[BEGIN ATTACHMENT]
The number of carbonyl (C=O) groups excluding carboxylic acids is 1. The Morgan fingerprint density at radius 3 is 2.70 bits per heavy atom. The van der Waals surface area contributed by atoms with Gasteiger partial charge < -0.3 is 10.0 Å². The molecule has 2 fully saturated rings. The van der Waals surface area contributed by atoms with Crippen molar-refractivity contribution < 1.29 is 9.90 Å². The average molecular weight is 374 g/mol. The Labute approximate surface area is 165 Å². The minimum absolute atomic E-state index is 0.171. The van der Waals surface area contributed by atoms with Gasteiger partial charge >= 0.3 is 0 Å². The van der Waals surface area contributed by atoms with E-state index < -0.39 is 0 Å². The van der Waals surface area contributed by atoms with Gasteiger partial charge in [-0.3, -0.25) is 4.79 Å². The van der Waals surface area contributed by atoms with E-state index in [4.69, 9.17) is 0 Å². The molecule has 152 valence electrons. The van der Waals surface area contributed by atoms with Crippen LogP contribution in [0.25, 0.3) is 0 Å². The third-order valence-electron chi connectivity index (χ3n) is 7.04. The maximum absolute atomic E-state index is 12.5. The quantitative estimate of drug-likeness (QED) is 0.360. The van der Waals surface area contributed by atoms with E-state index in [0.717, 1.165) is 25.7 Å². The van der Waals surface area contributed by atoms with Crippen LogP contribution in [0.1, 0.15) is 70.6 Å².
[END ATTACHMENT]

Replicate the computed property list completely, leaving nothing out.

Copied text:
The number of carbonyl (C=O) groups excluding carboxylic acids is 1. The Morgan fingerprint density at radius 3 is 2.70 bits per heavy atom. The van der Waals surface area contributed by atoms with Gasteiger partial charge < -0.3 is 10.0 Å². The molecule has 2 fully saturated rings. The van der Waals surface area contributed by atoms with Crippen molar-refractivity contribution < 1.29 is 9.90 Å². The average molecular weight is 374 g/mol. The Labute approximate surface area is 165 Å². The minimum absolute atomic E-state index is 0.171. The van der Waals surface area contributed by atoms with Gasteiger partial charge >= 0.3 is 0 Å². The van der Waals surface area contributed by atoms with E-state index < -0.39 is 0 Å². The van der Waals surface area contributed by atoms with Gasteiger partial charge in [-0.3, -0.25) is 4.79 Å². The van der Waals surface area contributed by atoms with E-state index in [4.69, 9.17) is 0 Å². The molecule has 152 valence electrons. The van der Waals surface area contributed by atoms with Crippen LogP contribution in [0.25, 0.3) is 0 Å². The third-order valence-electron chi connectivity index (χ3n) is 7.04. The maximum absolute atomic E-state index is 12.5. The quantitative estimate of drug-likeness (QED) is 0.360. The van der Waals surface area contributed by atoms with E-state index in [0.717, 1.165) is 25.7 Å². The van der Waals surface area contributed by atoms with Crippen LogP contribution in [0.1, 0.15) is 70.6 Å².